Remember the Rainforest 1
particularly in the upper part, are much smaller than in Amazonas, especially between Obidos and Santarem, and as far as the Tocantins Islands; they also say that these cocoa trees produce less abundant crops, and then they die early. For this reason, cocoa is less cultivated than the cacao, or almond tree, and the land is considered more appropriate for coffee, tobacco and sugar cane. The plantations were done in regular rows, some 15 feet apart between each tree, and were cut to the height of 20 feet. The cleanness of the soil and the fresh, vicious green of the canopies made the view of well-tended cacao everywhere beautiful. Then the trees began to bloom. The fruits, which come next, mature in February and March. There appears in the cultivated trees a second layer of flowers, whose fruits mature in August; the harvest of the cacao trees is done only once in the first months of the new year. It is not uncommon for a good tree to produce from 10 to 12 harvests in its lifetime;
Theobroma cacao, the almond tree
however, it is difficult to determine the normal production per foot; on identical plots, you may find on one foot of land from six to eight pounds of produce, while another foot may produce only one or two pounds. In the years of great flood, the harvest is fuller. Two-year trees already bear fruit. An average annual harvest of 50 arrobas of dried almonds is calculated per thousand trees,. The hard fruits of the almond, similar to small arboras, are split in half, and the almonds are grated in a thick sieve, to separate the sweet juice, contained in its viscous envelopment, and which is appreciated by the Indians as a pleasant drink. In this operation, the Indians continually take some pods in their mouths to suck them. After this preparation, the almonds are dried on mats of tupe (maranta). The fruit of the robust cacao is always heavier and more bitter than that of the meager cacao, which is grown in plantations; not infrequently, their pods are also smaller. On its own plantations, it is sold at $1000. We also found in the same place several Tamarind trees,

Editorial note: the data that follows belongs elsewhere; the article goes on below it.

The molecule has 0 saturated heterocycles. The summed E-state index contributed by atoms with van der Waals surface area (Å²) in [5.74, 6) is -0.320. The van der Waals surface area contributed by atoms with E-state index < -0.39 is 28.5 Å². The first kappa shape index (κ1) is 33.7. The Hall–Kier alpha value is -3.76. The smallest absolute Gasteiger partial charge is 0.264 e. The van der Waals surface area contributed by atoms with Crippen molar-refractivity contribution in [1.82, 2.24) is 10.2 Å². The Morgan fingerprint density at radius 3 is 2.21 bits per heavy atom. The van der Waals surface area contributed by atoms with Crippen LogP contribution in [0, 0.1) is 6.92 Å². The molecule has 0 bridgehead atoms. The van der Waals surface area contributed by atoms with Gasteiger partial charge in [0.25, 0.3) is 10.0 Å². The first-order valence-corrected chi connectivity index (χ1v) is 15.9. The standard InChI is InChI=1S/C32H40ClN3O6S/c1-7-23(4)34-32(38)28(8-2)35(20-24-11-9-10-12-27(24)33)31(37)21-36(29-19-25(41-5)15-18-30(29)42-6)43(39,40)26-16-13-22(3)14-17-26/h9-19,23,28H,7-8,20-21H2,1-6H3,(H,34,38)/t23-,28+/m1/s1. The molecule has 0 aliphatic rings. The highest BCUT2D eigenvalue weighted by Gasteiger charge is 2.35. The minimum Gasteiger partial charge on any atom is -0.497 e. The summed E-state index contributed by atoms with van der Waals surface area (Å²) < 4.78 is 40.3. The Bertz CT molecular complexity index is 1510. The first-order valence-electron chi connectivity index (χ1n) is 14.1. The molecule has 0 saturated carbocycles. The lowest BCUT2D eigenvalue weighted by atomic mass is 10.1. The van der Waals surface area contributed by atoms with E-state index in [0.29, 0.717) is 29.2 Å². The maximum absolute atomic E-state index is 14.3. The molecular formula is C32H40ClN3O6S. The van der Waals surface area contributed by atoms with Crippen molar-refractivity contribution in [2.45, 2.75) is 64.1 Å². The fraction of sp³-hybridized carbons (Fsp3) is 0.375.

very tall with dense canopies, which should give a good harvest. It is customary to prepare the pulp of the Tamarind with sugar and use it as lemonade. Urucu, copaiba balm, rubber, cumaru beans (tonca) and pixurim are also shipped from here to Para, but in much more considerable quantities was the trade made with sarsaparilla, and for some time also with cotton and coffee.
Cumaruna odorata, small fava beans
Pixurim, fava beans
The cumaru (Cumaruna odorata, Aubl.) and the pixurim have not yet been cultivated; their fava beans are harvested by the Indians, particularly in the upper Rio Negro, and taken in small quantities to be sold. I was fortunate enough to be able to observe the plants, and so I made sure that the small and large fava beans of the pixurim come from two different trees. Also the vanilla, brought to market
by the Indians in small sauces wrapped in foil and tied with string, and the fruit of different plants, that await the investigation of future botanists.